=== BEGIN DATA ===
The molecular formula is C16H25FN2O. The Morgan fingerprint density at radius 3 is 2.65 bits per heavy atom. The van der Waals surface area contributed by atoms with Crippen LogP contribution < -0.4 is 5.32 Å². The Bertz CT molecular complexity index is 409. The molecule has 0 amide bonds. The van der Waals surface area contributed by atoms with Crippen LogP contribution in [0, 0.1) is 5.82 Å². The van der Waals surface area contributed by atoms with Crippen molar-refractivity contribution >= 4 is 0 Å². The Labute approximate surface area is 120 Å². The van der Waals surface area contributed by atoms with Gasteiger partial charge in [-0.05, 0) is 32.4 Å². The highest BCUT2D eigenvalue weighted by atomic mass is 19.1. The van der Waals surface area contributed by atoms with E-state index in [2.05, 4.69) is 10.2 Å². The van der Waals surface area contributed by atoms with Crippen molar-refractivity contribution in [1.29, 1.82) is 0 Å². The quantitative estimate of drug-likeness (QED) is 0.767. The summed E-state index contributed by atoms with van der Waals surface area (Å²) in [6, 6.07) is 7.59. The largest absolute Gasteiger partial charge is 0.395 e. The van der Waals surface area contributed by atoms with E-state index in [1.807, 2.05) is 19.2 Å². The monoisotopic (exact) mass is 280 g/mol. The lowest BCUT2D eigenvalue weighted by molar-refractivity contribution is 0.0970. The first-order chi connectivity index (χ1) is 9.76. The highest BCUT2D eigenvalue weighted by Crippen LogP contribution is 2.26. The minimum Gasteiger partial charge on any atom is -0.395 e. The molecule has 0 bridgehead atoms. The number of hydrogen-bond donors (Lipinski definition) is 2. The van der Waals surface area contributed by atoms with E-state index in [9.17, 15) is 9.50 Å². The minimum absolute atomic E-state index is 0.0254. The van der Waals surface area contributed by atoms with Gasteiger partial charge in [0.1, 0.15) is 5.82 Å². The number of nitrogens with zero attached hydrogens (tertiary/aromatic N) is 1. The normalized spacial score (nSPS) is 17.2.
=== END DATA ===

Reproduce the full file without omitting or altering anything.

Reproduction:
The molecular formula is C16H25FN2O. The Morgan fingerprint density at radius 3 is 2.65 bits per heavy atom. The van der Waals surface area contributed by atoms with Crippen LogP contribution < -0.4 is 5.32 Å². The Bertz CT molecular complexity index is 409. The molecule has 0 amide bonds. The van der Waals surface area contributed by atoms with Crippen LogP contribution in [0, 0.1) is 5.82 Å². The van der Waals surface area contributed by atoms with Crippen molar-refractivity contribution >= 4 is 0 Å². The Labute approximate surface area is 120 Å². The van der Waals surface area contributed by atoms with Gasteiger partial charge in [-0.05, 0) is 32.4 Å². The highest BCUT2D eigenvalue weighted by atomic mass is 19.1. The van der Waals surface area contributed by atoms with E-state index in [2.05, 4.69) is 10.2 Å². The van der Waals surface area contributed by atoms with Crippen molar-refractivity contribution in [1.29, 1.82) is 0 Å². The quantitative estimate of drug-likeness (QED) is 0.767. The summed E-state index contributed by atoms with van der Waals surface area (Å²) in [6, 6.07) is 7.59. The largest absolute Gasteiger partial charge is 0.395 e. The van der Waals surface area contributed by atoms with E-state index in [1.807, 2.05) is 19.2 Å². The monoisotopic (exact) mass is 280 g/mol. The lowest BCUT2D eigenvalue weighted by molar-refractivity contribution is 0.0970. The first-order chi connectivity index (χ1) is 9.76. The highest BCUT2D eigenvalue weighted by Crippen LogP contribution is 2.26. The minimum Gasteiger partial charge on any atom is -0.395 e. The molecule has 0 bridgehead atoms. The number of hydrogen-bond donors (Lipinski definition) is 2. The van der Waals surface area contributed by atoms with E-state index in [9.17, 15) is 9.50 Å². The minimum absolute atomic E-state index is 0.0254. The van der Waals surface area contributed by atoms with Gasteiger partial charge in [0.1, 0.15) is 5.82 Å². The number of nitrogens with zero attached hydrogens (tertiary/aromatic N) is 1. The normalized spacial score (nSPS) is 17.2.